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  • 1 May 2018 to 31 January 2019
  • Project No: 406
  • Funding round: FR 15

Paula Alves, Fiona Stevenson, Sophie Mylan, Chris Ford, Adam Winstock

In 2016 a report from the NHS indicated that 1 in 12 people aged between 16 and 59 living in England and Wales have used at least one illicit substance. Substance use represents a major public health concern in the UK affecting the health and well-being of individuals, their families and communities. Primary care is an ideal setting to identify and manage substance use, within the context of a complete health assessment and care plan. Primary care facilitates access to patients seeking treatment for physical and mental health problems that may, or may not, be related to their substance use. Also, it provides patients with the opportunity to receive treatment in a potentially less stigmatising environment than specialist services. Clinical guidelines and research about treatment of substance use disorders tend to overlook patients’ perspectives. In research conducted in specialist services, patients have reported that clinicians have no idea about their experiences, crucially leading to patients and clinicians having different views about what recovery means. Consequently, treatment provision may not match patient preferences. There is limited research on patients’ experiences of substance use treatment in primary care. This project aims to understand those experiences through interviewing patients receiving treatment in primary care and asking them what has been helpful and unhelpful in their consultations to manage substance use. This study aims to inform health professionals about what makes substance use treatment in primary care successful and unsuccessful, from the patient perspective, helping them to provide treatment that takes patients’ needs on board.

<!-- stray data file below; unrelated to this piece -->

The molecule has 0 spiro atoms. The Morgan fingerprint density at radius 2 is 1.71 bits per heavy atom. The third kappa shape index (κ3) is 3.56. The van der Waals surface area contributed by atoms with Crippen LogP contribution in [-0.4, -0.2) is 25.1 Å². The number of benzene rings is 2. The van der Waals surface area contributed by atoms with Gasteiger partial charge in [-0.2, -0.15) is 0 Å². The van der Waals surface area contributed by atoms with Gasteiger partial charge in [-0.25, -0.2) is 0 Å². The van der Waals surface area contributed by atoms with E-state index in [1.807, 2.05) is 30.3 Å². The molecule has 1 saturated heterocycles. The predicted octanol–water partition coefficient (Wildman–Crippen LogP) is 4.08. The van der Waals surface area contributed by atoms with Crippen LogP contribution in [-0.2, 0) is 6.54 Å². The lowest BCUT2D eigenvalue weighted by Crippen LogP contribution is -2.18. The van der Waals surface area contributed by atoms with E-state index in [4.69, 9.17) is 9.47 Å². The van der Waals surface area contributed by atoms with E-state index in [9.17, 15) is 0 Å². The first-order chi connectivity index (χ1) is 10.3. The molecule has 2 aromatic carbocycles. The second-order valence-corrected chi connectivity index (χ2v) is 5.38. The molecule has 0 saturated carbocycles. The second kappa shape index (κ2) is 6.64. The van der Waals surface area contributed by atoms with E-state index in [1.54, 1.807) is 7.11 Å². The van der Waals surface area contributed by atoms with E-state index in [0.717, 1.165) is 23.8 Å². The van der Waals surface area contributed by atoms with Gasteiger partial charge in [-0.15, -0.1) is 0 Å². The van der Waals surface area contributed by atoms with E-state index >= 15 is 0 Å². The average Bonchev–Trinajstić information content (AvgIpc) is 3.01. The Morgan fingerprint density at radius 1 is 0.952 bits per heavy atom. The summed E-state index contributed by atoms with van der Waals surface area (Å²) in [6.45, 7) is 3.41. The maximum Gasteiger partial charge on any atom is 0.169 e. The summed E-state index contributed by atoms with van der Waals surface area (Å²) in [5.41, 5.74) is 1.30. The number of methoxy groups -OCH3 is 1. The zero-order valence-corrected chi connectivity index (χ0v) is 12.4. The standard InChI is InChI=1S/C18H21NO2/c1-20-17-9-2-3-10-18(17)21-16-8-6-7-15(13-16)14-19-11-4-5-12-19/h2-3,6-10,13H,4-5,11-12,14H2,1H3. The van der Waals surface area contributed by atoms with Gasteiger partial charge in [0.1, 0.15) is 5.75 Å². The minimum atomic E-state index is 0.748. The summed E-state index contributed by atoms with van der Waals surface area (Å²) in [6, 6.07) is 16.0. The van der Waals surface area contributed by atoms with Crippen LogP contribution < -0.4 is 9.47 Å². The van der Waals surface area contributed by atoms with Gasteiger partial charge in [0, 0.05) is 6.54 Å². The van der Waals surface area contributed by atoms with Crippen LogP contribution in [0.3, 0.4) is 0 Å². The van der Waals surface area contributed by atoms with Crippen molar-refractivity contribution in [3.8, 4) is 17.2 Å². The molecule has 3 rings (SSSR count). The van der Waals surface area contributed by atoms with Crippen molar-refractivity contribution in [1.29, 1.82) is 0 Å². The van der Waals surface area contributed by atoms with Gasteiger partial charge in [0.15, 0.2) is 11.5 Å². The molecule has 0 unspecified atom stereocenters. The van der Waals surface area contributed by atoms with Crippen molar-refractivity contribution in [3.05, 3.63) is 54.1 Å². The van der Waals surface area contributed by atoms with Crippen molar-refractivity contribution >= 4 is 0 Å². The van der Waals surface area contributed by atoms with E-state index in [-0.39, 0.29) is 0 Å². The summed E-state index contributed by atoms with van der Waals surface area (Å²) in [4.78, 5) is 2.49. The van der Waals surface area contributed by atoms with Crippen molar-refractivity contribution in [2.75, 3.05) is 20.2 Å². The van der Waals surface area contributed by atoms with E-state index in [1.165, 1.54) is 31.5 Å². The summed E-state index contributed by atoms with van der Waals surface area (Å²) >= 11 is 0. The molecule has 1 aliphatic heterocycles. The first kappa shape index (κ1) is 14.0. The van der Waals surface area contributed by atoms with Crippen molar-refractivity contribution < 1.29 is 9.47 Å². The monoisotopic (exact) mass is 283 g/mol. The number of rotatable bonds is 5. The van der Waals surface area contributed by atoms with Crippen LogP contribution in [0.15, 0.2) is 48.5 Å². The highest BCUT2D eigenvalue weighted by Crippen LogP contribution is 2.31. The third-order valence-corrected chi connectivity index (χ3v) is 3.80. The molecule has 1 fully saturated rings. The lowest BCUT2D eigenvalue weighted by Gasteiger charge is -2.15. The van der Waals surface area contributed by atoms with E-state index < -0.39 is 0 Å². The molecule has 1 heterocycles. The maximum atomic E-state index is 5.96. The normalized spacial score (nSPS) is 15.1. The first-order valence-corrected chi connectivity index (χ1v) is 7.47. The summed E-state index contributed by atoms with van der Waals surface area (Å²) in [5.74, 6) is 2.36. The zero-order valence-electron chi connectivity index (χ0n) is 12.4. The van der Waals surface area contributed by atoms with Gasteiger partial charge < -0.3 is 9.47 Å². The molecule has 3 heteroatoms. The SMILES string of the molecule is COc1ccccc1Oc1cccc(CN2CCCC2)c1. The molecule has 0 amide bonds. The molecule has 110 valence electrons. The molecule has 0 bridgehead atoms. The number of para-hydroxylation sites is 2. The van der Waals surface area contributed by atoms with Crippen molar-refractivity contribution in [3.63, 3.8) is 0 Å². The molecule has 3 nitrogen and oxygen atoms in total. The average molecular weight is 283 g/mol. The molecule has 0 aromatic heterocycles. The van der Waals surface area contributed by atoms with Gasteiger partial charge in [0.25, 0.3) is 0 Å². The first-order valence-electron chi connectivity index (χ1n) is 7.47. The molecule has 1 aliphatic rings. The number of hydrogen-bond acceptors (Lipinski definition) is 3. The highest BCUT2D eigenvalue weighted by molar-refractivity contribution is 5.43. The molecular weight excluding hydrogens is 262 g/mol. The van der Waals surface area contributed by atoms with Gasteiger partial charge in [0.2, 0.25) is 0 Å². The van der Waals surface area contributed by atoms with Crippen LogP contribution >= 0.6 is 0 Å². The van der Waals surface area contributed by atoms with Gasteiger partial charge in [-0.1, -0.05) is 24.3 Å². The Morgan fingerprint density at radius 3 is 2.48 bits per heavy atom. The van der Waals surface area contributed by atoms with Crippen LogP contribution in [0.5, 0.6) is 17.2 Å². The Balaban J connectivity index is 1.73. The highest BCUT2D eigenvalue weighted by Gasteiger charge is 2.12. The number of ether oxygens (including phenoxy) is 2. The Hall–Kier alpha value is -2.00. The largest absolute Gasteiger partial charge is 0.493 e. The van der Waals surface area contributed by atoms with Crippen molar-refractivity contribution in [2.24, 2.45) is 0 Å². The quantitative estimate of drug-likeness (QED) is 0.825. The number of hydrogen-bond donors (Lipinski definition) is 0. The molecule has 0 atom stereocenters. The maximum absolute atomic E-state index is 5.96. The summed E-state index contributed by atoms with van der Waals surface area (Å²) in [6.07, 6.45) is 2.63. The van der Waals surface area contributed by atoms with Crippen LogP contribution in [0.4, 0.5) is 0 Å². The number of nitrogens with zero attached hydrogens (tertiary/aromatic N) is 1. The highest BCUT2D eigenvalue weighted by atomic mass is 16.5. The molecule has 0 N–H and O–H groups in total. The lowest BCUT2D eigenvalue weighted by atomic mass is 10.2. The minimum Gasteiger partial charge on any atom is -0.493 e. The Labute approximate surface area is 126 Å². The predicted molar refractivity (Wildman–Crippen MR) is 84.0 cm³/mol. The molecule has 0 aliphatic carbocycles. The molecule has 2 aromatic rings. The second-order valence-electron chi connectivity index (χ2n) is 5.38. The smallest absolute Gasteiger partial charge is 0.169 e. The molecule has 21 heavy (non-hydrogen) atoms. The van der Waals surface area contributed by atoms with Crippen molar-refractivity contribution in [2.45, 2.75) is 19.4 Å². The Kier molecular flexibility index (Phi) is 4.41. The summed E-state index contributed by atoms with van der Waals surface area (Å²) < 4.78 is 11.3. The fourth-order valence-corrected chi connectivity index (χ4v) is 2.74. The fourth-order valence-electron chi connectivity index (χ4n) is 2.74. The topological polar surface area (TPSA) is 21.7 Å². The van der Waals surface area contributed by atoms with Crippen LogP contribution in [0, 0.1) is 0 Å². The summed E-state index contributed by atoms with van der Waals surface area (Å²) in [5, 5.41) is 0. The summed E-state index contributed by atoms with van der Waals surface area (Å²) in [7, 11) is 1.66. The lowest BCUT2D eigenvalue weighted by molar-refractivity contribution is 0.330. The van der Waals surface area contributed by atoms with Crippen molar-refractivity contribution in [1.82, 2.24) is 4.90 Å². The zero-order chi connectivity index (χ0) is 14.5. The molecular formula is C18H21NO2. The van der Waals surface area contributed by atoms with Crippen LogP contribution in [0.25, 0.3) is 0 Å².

Amount awarded: £44,458.15